“Wisdom alone is true ambition’s aim, wisdom is the source of virtue and of fame; obtained with labour, for mankind employed, and then, when most you share it, best enjoyed.” – Alfred North Whitehead
There is an important lesson here with ramifications for health IT: What is the good of information if not shared and used improve mankind? Now that many hospitals and medical practices have implemented EHR/EMR systems, they have a vast amount of powerful health data. Questions are now being asked to determine how digitized health data can be further shared to benefit researchers, public health officials, and the communication between medical institutions/offices.
Secondary use of data is defined as clinical, financial, administrative and self reported data that is aggregated, analyzed and presented in a concise, actionable format for the purpose of identifying trends, predicting outcomes and influencing patient care, drug development and therapy choices.
There are some forward thinkers: many academic institutions have received NIH grants to support the integration and sharing of electronic health data for research. However, health IT and EMR vendors may need to follow this trend closer when developing their specific operating platforms to ensure secondary use compatibility.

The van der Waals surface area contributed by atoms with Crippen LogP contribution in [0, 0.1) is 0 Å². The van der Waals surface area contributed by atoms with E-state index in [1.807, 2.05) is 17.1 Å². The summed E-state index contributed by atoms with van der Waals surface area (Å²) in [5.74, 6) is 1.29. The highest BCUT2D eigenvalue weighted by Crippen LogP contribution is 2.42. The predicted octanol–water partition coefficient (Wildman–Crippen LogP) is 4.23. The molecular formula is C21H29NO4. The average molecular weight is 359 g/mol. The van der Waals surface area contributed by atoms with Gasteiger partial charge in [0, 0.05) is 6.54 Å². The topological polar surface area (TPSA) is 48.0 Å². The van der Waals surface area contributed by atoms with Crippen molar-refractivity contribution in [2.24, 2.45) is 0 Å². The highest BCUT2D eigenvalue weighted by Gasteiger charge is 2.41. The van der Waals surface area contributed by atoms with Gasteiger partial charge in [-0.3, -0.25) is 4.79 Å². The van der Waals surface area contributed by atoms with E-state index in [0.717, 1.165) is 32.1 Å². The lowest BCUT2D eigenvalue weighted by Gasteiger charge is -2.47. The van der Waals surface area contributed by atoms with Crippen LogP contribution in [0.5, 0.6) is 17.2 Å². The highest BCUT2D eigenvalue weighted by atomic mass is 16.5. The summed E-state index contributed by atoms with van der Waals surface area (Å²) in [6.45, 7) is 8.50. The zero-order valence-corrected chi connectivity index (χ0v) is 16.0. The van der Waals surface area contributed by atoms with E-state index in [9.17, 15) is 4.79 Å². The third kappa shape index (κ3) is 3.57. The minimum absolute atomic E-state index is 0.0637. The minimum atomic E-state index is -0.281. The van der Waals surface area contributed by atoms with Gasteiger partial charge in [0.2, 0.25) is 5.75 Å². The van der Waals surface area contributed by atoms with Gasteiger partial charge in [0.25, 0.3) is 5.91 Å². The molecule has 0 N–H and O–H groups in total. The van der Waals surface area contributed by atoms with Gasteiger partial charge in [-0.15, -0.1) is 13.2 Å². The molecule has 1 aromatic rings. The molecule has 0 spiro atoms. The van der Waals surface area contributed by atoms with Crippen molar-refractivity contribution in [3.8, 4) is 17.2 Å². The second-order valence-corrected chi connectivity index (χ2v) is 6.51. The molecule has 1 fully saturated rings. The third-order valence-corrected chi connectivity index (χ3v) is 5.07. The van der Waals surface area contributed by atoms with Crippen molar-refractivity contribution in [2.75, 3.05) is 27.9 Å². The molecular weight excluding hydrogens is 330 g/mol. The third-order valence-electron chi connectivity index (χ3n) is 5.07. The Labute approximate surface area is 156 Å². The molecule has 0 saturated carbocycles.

In a PriceWaterhouseCooper online survey conducted in May-June 2009 with more than 700 participants, comprising over 110 pharmaceutical and life sciences companies, over 130 payers and over 480 providers, many problems were identified in utilizing secondary data.
- 65% thought secondary data had an insufficient level of detail and integration with their EHR system
- 65% identified timeliness of obtaining secondary data a barrier
- 60% found secondary data incomplete
- 58% had difficulty with aggregation of data
- 57% found a lack of standards for data and coding
- 53% had concerns about accuracy of data
- 52% had insufficient tools to analyze data
- 18% had privacy and security concerns
Another major challenge for secondary data is the sheer number of parties wanting information to suit their own agendas, each having their own priority of concerns. There is a wealth of data, but payers, providers, pharmaceuticals, patients, researchers, and public health officials need to unite to define some standards for the industry at large. What data is truly necessary, and how can this data be used most efficiently? With the extensive list of stakeholders involved in secondary data use, devising a system to accommodate each of them may be a difficult feat.
EMR technology presents major benefits to a hospital system or medical practice, but also to other stakeholders who could aggregate data between individual entities. With proper standards and the utmost ethical judgment, secondary data could prove to significantly accelerate positive health outcomes, advances in healthcare delivery/disease surveillance and unprecedented research opportunities. We are in the health information age where knowing is not the only power, sharing is too.